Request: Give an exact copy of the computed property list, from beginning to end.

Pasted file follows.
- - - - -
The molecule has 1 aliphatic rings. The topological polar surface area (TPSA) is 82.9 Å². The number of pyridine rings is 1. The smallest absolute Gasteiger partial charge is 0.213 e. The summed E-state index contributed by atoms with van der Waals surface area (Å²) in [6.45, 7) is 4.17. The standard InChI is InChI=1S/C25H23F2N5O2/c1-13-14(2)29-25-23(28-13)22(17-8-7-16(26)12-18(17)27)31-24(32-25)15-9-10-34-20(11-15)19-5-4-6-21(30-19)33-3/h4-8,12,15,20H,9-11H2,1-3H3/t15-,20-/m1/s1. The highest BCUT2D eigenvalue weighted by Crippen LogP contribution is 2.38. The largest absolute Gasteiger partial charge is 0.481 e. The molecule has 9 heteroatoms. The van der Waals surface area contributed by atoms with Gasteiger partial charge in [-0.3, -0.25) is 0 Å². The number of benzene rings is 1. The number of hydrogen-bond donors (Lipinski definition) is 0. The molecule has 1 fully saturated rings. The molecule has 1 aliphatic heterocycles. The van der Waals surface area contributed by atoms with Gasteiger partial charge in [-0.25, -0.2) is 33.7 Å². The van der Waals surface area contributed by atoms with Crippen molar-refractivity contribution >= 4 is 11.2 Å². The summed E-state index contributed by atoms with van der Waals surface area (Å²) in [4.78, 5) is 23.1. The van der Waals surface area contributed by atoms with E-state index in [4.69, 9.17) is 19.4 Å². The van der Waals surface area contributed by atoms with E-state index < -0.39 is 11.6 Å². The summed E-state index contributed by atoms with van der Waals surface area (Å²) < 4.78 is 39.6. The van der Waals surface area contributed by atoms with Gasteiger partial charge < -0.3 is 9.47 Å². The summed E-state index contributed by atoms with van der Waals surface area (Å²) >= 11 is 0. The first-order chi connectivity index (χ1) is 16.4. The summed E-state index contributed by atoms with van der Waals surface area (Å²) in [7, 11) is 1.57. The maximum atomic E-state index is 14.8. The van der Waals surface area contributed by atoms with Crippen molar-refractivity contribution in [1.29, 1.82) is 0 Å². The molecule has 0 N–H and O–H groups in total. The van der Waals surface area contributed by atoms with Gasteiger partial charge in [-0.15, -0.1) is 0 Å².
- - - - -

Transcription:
The molecule has 1 aliphatic rings. The topological polar surface area (TPSA) is 82.9 Å². The number of pyridine rings is 1. The smallest absolute Gasteiger partial charge is 0.213 e. The summed E-state index contributed by atoms with van der Waals surface area (Å²) in [6.45, 7) is 4.17. The standard InChI is InChI=1S/C25H23F2N5O2/c1-13-14(2)29-25-23(28-13)22(17-8-7-16(26)12-18(17)27)31-24(32-25)15-9-10-34-20(11-15)19-5-4-6-21(30-19)33-3/h4-8,12,15,20H,9-11H2,1-3H3/t15-,20-/m1/s1. The highest BCUT2D eigenvalue weighted by Crippen LogP contribution is 2.38. The largest absolute Gasteiger partial charge is 0.481 e. The molecule has 9 heteroatoms. The van der Waals surface area contributed by atoms with Gasteiger partial charge in [-0.3, -0.25) is 0 Å². The number of benzene rings is 1. The number of hydrogen-bond donors (Lipinski definition) is 0. The molecule has 1 fully saturated rings. The molecule has 1 aliphatic heterocycles. The van der Waals surface area contributed by atoms with Gasteiger partial charge in [-0.25, -0.2) is 33.7 Å². The van der Waals surface area contributed by atoms with Crippen molar-refractivity contribution >= 4 is 11.2 Å². The summed E-state index contributed by atoms with van der Waals surface area (Å²) in [4.78, 5) is 23.1. The van der Waals surface area contributed by atoms with E-state index in [4.69, 9.17) is 19.4 Å². The van der Waals surface area contributed by atoms with E-state index < -0.39 is 11.6 Å². The summed E-state index contributed by atoms with van der Waals surface area (Å²) < 4.78 is 39.6. The van der Waals surface area contributed by atoms with Gasteiger partial charge < -0.3 is 9.47 Å². The summed E-state index contributed by atoms with van der Waals surface area (Å²) >= 11 is 0. The first-order chi connectivity index (χ1) is 16.4. The summed E-state index contributed by atoms with van der Waals surface area (Å²) in [7, 11) is 1.57. The maximum atomic E-state index is 14.8. The van der Waals surface area contributed by atoms with Crippen molar-refractivity contribution in [1.29, 1.82) is 0 Å². The molecule has 0 N–H and O–H groups in total. The van der Waals surface area contributed by atoms with Gasteiger partial charge in [-0.15, -0.1) is 0 Å².